Probate and Will, Trust & Estate Disputes

Publish date

2 January 2024

An overview of directors’ duties and liabilities

What is a director?

Directors are the persons legally responsible for running a company and the human agents through which a company operates. They have the power to bind the company to transactions and make decisions about the commercial endeavours that the company pursues. The law recognises different categories of directors, which can include individuals who are not officially recorded as directors with Companies House. In recognition of the powers they possess, all directors are subject to a range of legal duties that inform and regulate how those powers should be exercised.

What are the different categories of directors recognised by law?

  1. De Jure Director – Someone who has been appointed as a director in accordance with the relevant formalities under the Companies Act 2006 (the CA 2006)
  2. De Facto Director – Someone who holds themselves out to be a director so that the outside world would assume them to be one, although they have not actually or validly been appointed as such
  3. Shadow Director – Someone who is not a validly appointed director, and does not claim to be a director, but is running the company in the background. Professional advisors (such as lawyers and accountants) are given special protections to avoid the possibility of their advice meaning they could be construed as a shadow director. This protection is provided under the proviso that the advisor does not go beyond merely professionally aiding and advising.

Ability of directors to bind the company – agency

Agency is a common law principle which provides directors with the ability to bind a company as a result of the actual authority granted to them by the appointment. If a contract is entered into by a company’s directors without authority, then it may be set aside by the company in certain circumstances, but this cannot be guaranteed as under the common law of agency, directors can bind a company with apparent authority if a representation is given by them to a third party that they have authority to bind the company.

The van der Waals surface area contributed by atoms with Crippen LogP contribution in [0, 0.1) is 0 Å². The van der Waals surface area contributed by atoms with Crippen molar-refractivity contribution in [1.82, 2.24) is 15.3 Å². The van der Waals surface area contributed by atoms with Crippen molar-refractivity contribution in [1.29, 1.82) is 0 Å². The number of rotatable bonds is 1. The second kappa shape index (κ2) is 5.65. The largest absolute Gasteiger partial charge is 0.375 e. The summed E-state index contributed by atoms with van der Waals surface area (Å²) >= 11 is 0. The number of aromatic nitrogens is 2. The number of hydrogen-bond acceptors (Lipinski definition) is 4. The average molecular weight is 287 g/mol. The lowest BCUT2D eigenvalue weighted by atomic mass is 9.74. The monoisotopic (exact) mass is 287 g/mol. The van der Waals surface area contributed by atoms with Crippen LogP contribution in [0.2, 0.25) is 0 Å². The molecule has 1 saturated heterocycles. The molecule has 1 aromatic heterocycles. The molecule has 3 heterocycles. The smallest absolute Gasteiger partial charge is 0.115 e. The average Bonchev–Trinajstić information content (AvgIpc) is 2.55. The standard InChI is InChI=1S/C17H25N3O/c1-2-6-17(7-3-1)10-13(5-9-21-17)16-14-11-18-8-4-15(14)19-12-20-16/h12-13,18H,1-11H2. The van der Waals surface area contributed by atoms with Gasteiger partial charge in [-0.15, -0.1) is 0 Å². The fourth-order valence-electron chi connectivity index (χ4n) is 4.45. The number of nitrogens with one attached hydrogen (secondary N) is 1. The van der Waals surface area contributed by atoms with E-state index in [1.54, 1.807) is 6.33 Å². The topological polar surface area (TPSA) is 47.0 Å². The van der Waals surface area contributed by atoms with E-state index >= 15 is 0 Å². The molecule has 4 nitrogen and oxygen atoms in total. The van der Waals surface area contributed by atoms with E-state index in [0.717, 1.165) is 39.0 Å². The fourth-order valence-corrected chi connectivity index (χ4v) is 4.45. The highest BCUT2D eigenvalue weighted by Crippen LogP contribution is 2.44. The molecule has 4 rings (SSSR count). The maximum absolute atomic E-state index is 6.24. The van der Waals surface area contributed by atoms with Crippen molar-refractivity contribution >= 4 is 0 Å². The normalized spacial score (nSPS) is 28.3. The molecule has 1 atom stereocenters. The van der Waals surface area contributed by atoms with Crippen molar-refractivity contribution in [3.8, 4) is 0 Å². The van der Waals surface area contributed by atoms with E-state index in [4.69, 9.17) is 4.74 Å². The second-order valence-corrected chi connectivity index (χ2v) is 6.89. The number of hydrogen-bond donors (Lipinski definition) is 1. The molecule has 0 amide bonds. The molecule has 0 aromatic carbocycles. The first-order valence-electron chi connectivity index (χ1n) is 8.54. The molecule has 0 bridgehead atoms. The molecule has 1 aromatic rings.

The CA 2006 also stipulates at s.40(1) that regardless of what a company’s constitution states, a director can bind the company if the third party it is dealing with has acted in good faith. In other words, a third party is entitled to presume that the person they are dealing with is an individual capable of binding the company and, therefore, able to enter into legally enforceable agreements.

Directors’ duties

Because directors have wide-ranging powers to bind the company there are stringent duties in place to ensure they are not abused. These duties are owed to the company and are known as ‘fiduciary duties’ because directors are taking on a role that gives rise to obligations of trust and confidence.

The range of fiduciary duties have been developed by the common law, but have now largely been codified into statute and can be found in part 10 of the CA 2006. The main general directors’ duties are set out at sub sections 171-177 and have been in effect since 1 October 2007, except sub sections 175 and 176 which came into effect on 1 October 2008.

The list is non-exhaustive, but some of the duties include:

  • S.171: Duty to act within powers – this means that a director must act in accordance with the company’s constitution and only exercise powers for the purposes for which they are conferred
  • S.172: Duty to promote the success of the company – this means that a director must act in a way the director considers, in good faith, would be most likely to promote the success of the company for the benefit of its members as a whole and in doing so have regard to various matters
  • S.173: Duty to exercise independent judgment
  • S.174: Duty to exercise reasonable care, skill and diligence
  • S.175: Duty to avoid conflicts of interest – this means that a director is to avoid a situation in which the director has, or can have, a direct or indirect interest that conflicts, or possibly may conflict, with the interests of the company
  •  S.176: Duty not to accept benefits from third parties – this means that a director is not to accept a benefit from a third party conferred by reason of the director being a director, or them doing (or not doing) anything as a director
  • S.177: Duty to declare interest in proposed transaction or arrangement with the company – this means that a director is to declare if they are in any way, directly or indirectly, interested in a proposed transaction or arrangement with the company, and the nature and extent of that interest, to the other directors.

In part 2 of this series, we will look in more detail at the general statutory duties owed by directors.

If you have any questions about the topics raised in this article, please get in touch.

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